On June 30th, at the annual meeting of the academy trustees, the president and secretary were "empowered to execute a note to Thomas Doane for the amount ($2,000) borrowed of him for building purposes, May 1st, 1871, this note to be secured by mortgage." Mr. Alley was "requested to act as principal of the academy the coming year," and "the erection of the academic building was left with the executive board to be carried on according to the best of their judgment." On July 5th the articles of incorporation were filed, and on the 10th the contract for the building was let to Mr. John Eaton, who was "to take the material on hand and furnish the




remainder," with certain exceptions. During the summer Mr. Doane built a home for himself in Crete and removed thither. The academy was dedicated to religious education," on November 5th, six ministers and one hundred and fifty people being present, and it, it was hoped, the mantle of college dignity would soon fall.
   A school was now begun - or re-begun; it "had been under way before, " - called ":a good school," though a heavy debt burdened it. Mr. Alley was "its president; professor, agent, and nearly proprietor." The winter of 1871-2 wore slowly away without leaving much record of what was done. But preparations for the next meeting of the general association were being made. Crete, disappointed at not having been selected already as the site for the future college, was still determined to secure it if possible. Milford, Weeping Water, and other towns were active. It was understood that Mr. Merrill, the chairman of the educational committee, was favorable to Crete, and that Mr. Reed preferred some point in the Platte valley. That Mr. Lee, the third member of the committee might agree with the chairman, he was invited by Mr. Alley to visit Crete before going to the association meeting at Omaha. He found that a tornado had preceded him and the academy building was eight feet off its foundation to the north-east and considerably damaged. On his way to Omaha, crossing with Mr. Merrill an island of the Platte river, he heard. for the first time what was afterwards known as "the argumentative report," which presented favorably the offer of Crete, viz.: six hundred (600) acres of land, fifty (50) town lots, the academic property, subject to its indebtedness ($6,506) and cash subscriptions of May 5th, 1872, to the amount of eight thousand dollars ($8,000), a total net offer of twenty-nine thousand five hundred and nineteen dollars ($29,519), but made no recommendation. It was said that Mr. Reed would not sign it. While they were "deliberating aside in the timber," Mr. Lee urged that he "was ready to sign a recommendation that the offer be accepted" and the college located at Crete, and then and there such recommendation was added to the report.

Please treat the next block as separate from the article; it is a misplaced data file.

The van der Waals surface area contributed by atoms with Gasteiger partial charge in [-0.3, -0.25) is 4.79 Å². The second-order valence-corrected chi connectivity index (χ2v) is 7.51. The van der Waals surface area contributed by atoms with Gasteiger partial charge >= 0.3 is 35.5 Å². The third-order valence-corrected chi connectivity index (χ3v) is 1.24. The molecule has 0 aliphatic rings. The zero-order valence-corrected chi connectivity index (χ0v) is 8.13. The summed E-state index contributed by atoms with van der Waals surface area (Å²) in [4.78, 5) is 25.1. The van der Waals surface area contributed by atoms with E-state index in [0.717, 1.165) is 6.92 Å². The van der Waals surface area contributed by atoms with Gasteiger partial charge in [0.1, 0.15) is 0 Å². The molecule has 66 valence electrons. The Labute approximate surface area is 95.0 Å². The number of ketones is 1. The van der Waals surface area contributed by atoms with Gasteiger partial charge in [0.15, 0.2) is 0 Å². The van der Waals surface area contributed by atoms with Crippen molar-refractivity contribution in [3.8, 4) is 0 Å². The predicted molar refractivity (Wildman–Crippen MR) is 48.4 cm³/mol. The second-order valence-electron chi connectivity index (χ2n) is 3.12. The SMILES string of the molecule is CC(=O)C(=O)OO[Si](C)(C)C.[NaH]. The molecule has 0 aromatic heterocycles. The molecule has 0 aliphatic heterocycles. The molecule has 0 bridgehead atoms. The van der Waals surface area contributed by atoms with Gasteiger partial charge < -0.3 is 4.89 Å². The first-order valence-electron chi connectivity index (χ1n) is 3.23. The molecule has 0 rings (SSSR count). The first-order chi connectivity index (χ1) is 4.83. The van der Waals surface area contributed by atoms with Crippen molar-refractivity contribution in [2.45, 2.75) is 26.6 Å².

The presentation of this by Mr. Merrill to the association of 1872, aroused a vigorous debate. So "spirited" did the discussion become that "speakers were limited by vote to five minutes and two speeches," and it was established as a rule of the association that when the vote was taken - no one be allowed to vote by proxy or



to cast more than one vote. A recess was taken over night and the question made the order of the day for nine o'clock. "Eleven o'clock was on motion, fixed upon as the time when the debate should cease and the vote be taken upon the adoption of the report, thereby accepting or rejecting the proposition to locate the college at Crete." The question was really two-fold:
   1st, Has the time come to locate a college?
   2d, If it has, is Crete the place?
   Of these the second drew the hotter fire because of individual preferences and interests involved, "each man standing up manfully for the town in which he lived." Mild personalities even were not wanting. One brother, regarded with esteem for his classical abilities, could not resist a rather liberal quotation from Virgil, "I am afraid of those Cretans, even when bringing their gifts." Many shared his solicitude. At eleven o'clock (June 8th) a motion to postpone the whole matter to a special meeting of the association in October was lost by a vote of 26 to 20, when the main question became the order of the hour, "Shall we adopt the recommendation of the committee and thereby locate the college at Crete?" The ayes and noes were called, resulting in an affirmative answer by a vote of 31 to 14, and a committee was appointed to nominate trustees. So ended the great struggle connected with the founding of this institution at this place.
   The development of the college has done honor in part to those who had most to do with its establishment. Its name, Doane, proposed by Mr. Alley, recognizes one of its earliest and most ardent supporters, but should be extended to include his lady, to whom much of its success quietly belongs. The fur robe in the Brooks House at Plattsmouth deserves a place in the memory as well as the two easy chairs. Its first permanent building, Merrill Hall, perpetuates the remembrance of "the argumentative report," and serves as a memorial of the chairman of the committee under whose wise leadership these things were done. But of one other, whose name has not yet been set to any permanent monument, should mention be made, the occupant of that other easy chair at Plattsmouth, to whom belongs a large share of the credit. Indeed it is quite probable that without Frederick Alley, there would not have been a Doane college. And back of these, though he never interested himself in this partic-